New research breaks down bosses’ bullying behavior

by Oct 6, 2015

In this blog post, we will explore recent research focused on the analysis of bosses’ bullying behavior.

Tight deadlines, big projects and work pressure are just some of the things that employees deal with every day at the workplace. However, some may also need to contend with abusive and bullying behavior from co-workers or their supervisors.

Needless to say, the experience results to a negative working environment for bullying victims. It is also a difficult situation to handle and being subjected to workplace bullying over time will greatly affect a person’s mental health. In worst cases, it can also lead to suicide.

Understanding the Research on Bosses’ Bullying Behavior

A study conducted by the Workplace Bullying Institute indicated that 27 percent of employees in the U.S. have experienced being bullied at work, in most cases from their supervisors. Other similar studies also showed that bullying is becoming prevalent in the workplace.

However, a new study made by researchers Charlice Hurst, Ken Kelley and Timothy Judge from the Department of Management at the University of Notre Dame’s Mendoza College of Business and Lauren Simon of Portland State University, looked at how a supervisor’s bullying behavior has affected the employee and superior’s relationship over time. 

The study’s results showed interesting responses from bullied employees such as withdrawal and retaliation. It also provided an interesting peek at the possible reasons as to why or how the bosses developed their abusive behaviors, whether it stemmed from their childhood or personal lives, or as a result of a highly competitive organization. Let’s explore some examples and ways of addressing bullying behavior shown by bosses.

Here are some examples of bosses’ bullying behavior:

  1. Micro-Management

   This is where excessive supervision happens, resulting in employees feeling undervalued and incompetent even the smallest details of their work.

  2. Public Humiliation

   Belittling employees in front of their peers or superiors, resulting in employees feeling ashamed, anxiety and self-doubt.

  3. Unfair Treatment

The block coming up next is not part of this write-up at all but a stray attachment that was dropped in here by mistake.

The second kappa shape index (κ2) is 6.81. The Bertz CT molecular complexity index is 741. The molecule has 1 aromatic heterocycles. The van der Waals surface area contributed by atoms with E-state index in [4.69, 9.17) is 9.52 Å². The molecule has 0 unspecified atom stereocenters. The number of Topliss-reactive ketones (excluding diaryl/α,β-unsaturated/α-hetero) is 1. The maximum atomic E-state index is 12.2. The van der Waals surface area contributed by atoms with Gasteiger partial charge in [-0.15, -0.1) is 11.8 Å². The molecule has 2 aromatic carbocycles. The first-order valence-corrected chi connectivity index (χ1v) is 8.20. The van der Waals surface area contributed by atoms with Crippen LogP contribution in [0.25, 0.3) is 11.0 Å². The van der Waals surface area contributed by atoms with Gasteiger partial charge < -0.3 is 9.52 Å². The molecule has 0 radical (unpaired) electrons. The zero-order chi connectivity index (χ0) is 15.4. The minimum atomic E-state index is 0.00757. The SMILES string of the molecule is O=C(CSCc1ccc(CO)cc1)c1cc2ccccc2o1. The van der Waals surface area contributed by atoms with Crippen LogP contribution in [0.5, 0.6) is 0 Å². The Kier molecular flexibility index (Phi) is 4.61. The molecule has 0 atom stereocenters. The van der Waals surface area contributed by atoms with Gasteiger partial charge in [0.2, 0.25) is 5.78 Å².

Treating some employees favorably while being unequal to others, leading employees to consider leaving the organization.

  4. Verbal Abuse

   Use of insulting words, hurtful, or offensive language directed at employees. This may discourage employees from sharing ideas and avoid interaction with colleagues.

  5. Discrimination

   Treating employees unfairly based on their gender, race, age, or other protected characteristics. This will lead to conflict and affect relationships within the organization.

How do we break down bosses’ bullying behavior in the workplace?

  • Establish Anti-Bullying Policy

An organization must implement clear and comprehensive anti-bullying policies that outline the expected behavior and consequences of bullying. Communicate these policies to all employees and ensure they understand them.

  • Open Communication

Employees need to engage in respectful communication with the boss to address concerns. Share how their behavior is affecting them and express a desire to resolve the issue.

  • Document Incidents

Always keep a record of bullying incidents, noting dates, times, locations, and any witnesses. This documentation can be valuable if they need to escalate the issue.

  • Escalate the Issue

If the bullying continues and the internal team does not provide resolution, escalate the matter to higher management or relevant authorities within the organization.

  • Seek Support

Talk to trusted colleagues, HR professionals, or employee assistance programs to seek guidance and emotional support.

Addressing bullying behavior between bosses and employees is super important for an organization. Figuring out a solution is key to making the workplace safer and more respectful for everyone.

To read more about the subject, click here to read the full article.

Do you know how much money chronically bad behavior costs your company? Spoiler alert – it’s a LOT higher than you want it to be. Download our data and worksheet to see how it’s costing your organization and what you can do to fix it.

 

About Catherine Mattice

Catherine Mattice, MA, SPHR, SHRM-SCP is President of consulting and training firm, Civility Partners, and has been successfully providing programs in workplace bullying and building positive workplaces since 2007. Her clients include Fortune 500’s, the military, several universities and hospitals, government agencies, small businesses and nonprofits. She has published in a variety of trade magazines and has appeared several times on NPR, FOX, NBC, and ABC as an expert, as well as in USA Today, Inc Magazine, Huffington Post, Entrepreneur Magazine, and more. Catherine is Past-President of the Association for Talent Development (ATD), San Diego Chapter and teaches at National University. In his book foreword, Ken Blanchard called her book, BACK OFF! Your Kick-Ass Guide to Ending Bullying at Work, “the most comprehensive and valuable handbook on the topic.” She recently released a second book entitled, SEEKING CIVILITY: How Leaders, Managers and HR Can Create a Workplace Free of Bullying.

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